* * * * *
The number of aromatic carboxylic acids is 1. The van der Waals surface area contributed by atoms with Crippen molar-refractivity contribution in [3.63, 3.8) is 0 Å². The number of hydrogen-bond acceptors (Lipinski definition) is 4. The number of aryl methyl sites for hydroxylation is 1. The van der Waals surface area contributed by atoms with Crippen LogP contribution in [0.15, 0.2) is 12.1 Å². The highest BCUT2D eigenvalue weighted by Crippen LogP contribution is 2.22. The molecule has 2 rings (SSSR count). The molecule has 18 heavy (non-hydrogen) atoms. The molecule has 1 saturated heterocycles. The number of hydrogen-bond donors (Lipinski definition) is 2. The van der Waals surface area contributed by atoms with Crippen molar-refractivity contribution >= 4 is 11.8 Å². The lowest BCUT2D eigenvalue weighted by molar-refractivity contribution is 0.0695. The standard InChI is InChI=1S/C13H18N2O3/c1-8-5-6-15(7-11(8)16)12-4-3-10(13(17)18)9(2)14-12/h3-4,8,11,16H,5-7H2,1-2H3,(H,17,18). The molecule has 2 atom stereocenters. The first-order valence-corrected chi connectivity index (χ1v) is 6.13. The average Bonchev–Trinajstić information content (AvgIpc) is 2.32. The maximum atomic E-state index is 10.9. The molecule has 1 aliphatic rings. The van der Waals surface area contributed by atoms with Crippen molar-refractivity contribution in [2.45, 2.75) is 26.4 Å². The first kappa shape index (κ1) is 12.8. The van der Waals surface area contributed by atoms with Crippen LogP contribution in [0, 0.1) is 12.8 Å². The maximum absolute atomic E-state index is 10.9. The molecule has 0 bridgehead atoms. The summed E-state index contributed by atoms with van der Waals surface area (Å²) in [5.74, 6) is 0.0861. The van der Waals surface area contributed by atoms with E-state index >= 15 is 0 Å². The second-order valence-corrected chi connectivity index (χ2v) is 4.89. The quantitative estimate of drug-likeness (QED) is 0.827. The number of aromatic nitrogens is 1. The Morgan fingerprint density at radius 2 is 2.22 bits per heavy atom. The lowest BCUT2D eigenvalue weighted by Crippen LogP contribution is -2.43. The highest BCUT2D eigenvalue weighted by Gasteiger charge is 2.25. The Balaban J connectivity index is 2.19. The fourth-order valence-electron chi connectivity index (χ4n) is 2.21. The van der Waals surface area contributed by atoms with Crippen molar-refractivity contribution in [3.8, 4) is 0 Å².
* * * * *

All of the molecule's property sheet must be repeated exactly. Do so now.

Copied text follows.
The number of aromatic carboxylic acids is 1. The van der Waals surface area contributed by atoms with Crippen molar-refractivity contribution in [3.63, 3.8) is 0 Å². The number of hydrogen-bond acceptors (Lipinski definition) is 4. The number of aryl methyl sites for hydroxylation is 1. The van der Waals surface area contributed by atoms with Crippen LogP contribution in [0.15, 0.2) is 12.1 Å². The highest BCUT2D eigenvalue weighted by Crippen LogP contribution is 2.22. The molecule has 2 rings (SSSR count). The molecule has 18 heavy (non-hydrogen) atoms. The molecule has 1 saturated heterocycles. The number of hydrogen-bond donors (Lipinski definition) is 2. The van der Waals surface area contributed by atoms with Crippen molar-refractivity contribution >= 4 is 11.8 Å². The lowest BCUT2D eigenvalue weighted by molar-refractivity contribution is 0.0695. The standard InChI is InChI=1S/C13H18N2O3/c1-8-5-6-15(7-11(8)16)12-4-3-10(13(17)18)9(2)14-12/h3-4,8,11,16H,5-7H2,1-2H3,(H,17,18). The molecule has 2 atom stereocenters. The first-order valence-corrected chi connectivity index (χ1v) is 6.13. The average Bonchev–Trinajstić information content (AvgIpc) is 2.32. The maximum atomic E-state index is 10.9. The molecule has 1 aliphatic rings. The van der Waals surface area contributed by atoms with Crippen molar-refractivity contribution in [2.45, 2.75) is 26.4 Å². The first kappa shape index (κ1) is 12.8. The van der Waals surface area contributed by atoms with Crippen LogP contribution in [0, 0.1) is 12.8 Å². The maximum absolute atomic E-state index is 10.9. The molecule has 0 bridgehead atoms. The summed E-state index contributed by atoms with van der Waals surface area (Å²) in [5.74, 6) is 0.0861. The van der Waals surface area contributed by atoms with E-state index >= 15 is 0 Å². The second-order valence-corrected chi connectivity index (χ2v) is 4.89. The quantitative estimate of drug-likeness (QED) is 0.827. The number of aromatic nitrogens is 1. The Morgan fingerprint density at radius 2 is 2.22 bits per heavy atom. The lowest BCUT2D eigenvalue weighted by Crippen LogP contribution is -2.43. The highest BCUT2D eigenvalue weighted by Gasteiger charge is 2.25. The Balaban J connectivity index is 2.19. The fourth-order valence-electron chi connectivity index (χ4n) is 2.21. The van der Waals surface area contributed by atoms with Crippen molar-refractivity contribution in [3.8, 4) is 0 Å².